[error]  required: List[sandbox.DataTypes.ItemConfirmation]
[error]       } yield orderedItems
[error]               ^

ItemConfirmation transformers

Now we know two things:

  • We need to define the transformation function shopToItemConfirmation: ShopConfirmation => ItemConfirmation
  • We need another transformation function, itemToItemConfirmation: ShoppingListItem => ItemConfirmation. This is needed because we can have items not available in catalog.

Minor update: We need to redefine the behaviour/flow toShopOrder as (List[ShoppingListItem], List[CatalogItem]) => List[ShopOrderItem] because CatalogItem does not have all the information to be converted to ShopOrderItem so we will also need ShoppingListItem for complete conversion.

package sandbox

// ...
import sandbox.Transformers._

object Transformers {
  val toShopOrder: (List[ShoppingListItem], List[CatalogItem]) => List[ShopOrderItem] = ???

  val shopToItemConfirmation: ShopConfirmation => ItemConfirmation = ???

  val itemToItemConfirmation: ShoppingListItem => ItemConfirmation = ???
}

object Specification {

  def proof[F[_]: Monad](...): Service[F] =
    (items: List[ShoppingListItem]) =>
      for {
        // ...
        shopItems = toShopOrder(items, catalog)
        // ...
      } yield orderedItems.map(shopToItemConfirmation)
}

Transformers to return complete List[ItemConfirmation]

In order to complete our proof, we need to figure out how to combine the following four domain models using existing Transformers and creating new ones if needed.

case class ShoppingListItem(item: ItemName, quantity: Quantity)

case class CatalogItem(name: ItemName, id: Option[ItemId])

case class ShopConfirmation(
    id: ItemId,
    quantity: Quantity,
    confirmed: Confirmed
)

case class ItemConfirmation(
    item: ItemName,
    quantity: Quantity,
    confirmed: Confirmed
)

Based on these four domain models, following is one such solution which defines two function types:

case class Pairs(items: ShoppingListItem, confirmations: Option[ShopConfirmation])

val toItemConfirmation: List[Pairs] => List[ItemConfirmation]

val getPairs: (List[CatalogItem], List[ShoppingListItem], List[ShopConfirmation]) => List[Pairs]

toItemConfirmation transformer

Let's conclude the spec by implementing the logic for toItemConfirmation.

package sandbox

// ...
import sandbox.DataTypes._
import sandbox.Dependencies._
import sandbox.Transformers._

object DataTypes {
  // ...
  case class Pair(
      listItems: ShoppingListItem,
      confirmations: Option[ShopConfirmation]
  )
}


object Transformers {
  // ...
  val getPairs: (
      List[CatalogItem],
      List[ShoppingListItem],
      List[ShopConfirmation]
  ) => List[Pair] = ???

  val toItemConfirmation: List[Pair] => List[ItemConfirmation] =
    _.map {
      case Pair(item, None) => itemToItemConfirmation(item)
      case Pair(item, Some(confirmation)) =>
        shopToItemConfirmation(item.name, confirmation)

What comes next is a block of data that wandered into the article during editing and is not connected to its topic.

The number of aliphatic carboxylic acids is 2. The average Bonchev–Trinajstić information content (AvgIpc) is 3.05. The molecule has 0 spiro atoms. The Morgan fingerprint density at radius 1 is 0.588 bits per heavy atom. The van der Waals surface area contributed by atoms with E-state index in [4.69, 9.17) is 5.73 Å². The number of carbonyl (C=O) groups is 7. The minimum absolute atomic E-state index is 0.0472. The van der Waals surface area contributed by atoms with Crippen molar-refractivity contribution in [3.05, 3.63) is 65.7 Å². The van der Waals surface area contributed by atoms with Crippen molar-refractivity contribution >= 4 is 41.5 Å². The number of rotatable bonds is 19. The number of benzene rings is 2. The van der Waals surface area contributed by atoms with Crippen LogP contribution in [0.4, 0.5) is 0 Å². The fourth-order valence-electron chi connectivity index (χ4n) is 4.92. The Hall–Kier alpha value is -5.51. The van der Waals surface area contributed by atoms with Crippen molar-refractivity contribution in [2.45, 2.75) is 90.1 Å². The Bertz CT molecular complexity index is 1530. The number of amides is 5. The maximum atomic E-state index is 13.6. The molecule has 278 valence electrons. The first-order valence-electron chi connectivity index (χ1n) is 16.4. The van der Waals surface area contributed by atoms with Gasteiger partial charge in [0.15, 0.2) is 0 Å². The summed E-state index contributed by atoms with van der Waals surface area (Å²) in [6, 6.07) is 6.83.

}
}

object Specification {
  type Service[F[_]] = List[ShoppingListItem] => F[List[ItemConfirmation]]

  def proof[F[_]: Monad: Functor](
      queryCatalog: QueryCatalog[F],
      orderItems: OrderItems[F]
  ): Service[F] =
    (items: List[ShoppingListItem]) =>
      for {
        catalog <- queryCatalog(items)
        shopItems = toShopOrder(items, catalog)
        orderedItems <- orderItems(shopItems)
        pairs = getPairs(catalog, items, orderedItems)
      } yield toItemConfirmation(pairs)
}

Conclusion

Now if we look at complete specification, we can tell that following functions/types need to be defined.

val toShopOrder: (List[ShoppingListItem], List[CatalogItem]) => List[ShopOrderItem] = ???

val shopToItemConfirmation: (ItemName, ShopConfirmation) => ItemConfirmation = ???

val itemToItemConfirmation: ShoppingListItem => ItemConfirmation = ???

val getPairs: (List[CatalogItem], List[ShoppingListItem], List[ShopConfirmation]) => List[Pair] = ???

I found this style of defining types & "proving" the design to be quite beneficial for clarity of thought. And as I kept introducing types it was easier to see how the code would flow and whenever I felt something was unclear, I could start adding more details and thus get rid of nasty surprises at the earliest.

While experimenting with this style, I came across the concept of Dependent Types. It would be interesting to see where the two concepts intersect and where they are geometrically opposed.

Complete Source Code

For the sake of completeness, I will also provide the complete code of everything I have described in this blog post in one single section.

package sandbox

import scala.annotation.StaticAnnotation

import cats.Monad
import cats.implicits._

import sandbox.DataTypes._
import sandbox.Dependencies._
import sandbox.Transformers._
import cats.Functor

object Transformers {
  val toShopOrder
      : (List[ShoppingListItem], List[CatalogItem]) => List[ShopOrderItem] = ???

  val shopToItemConfirmation: (ItemName, ShopConfirmation) => ItemConfirmation =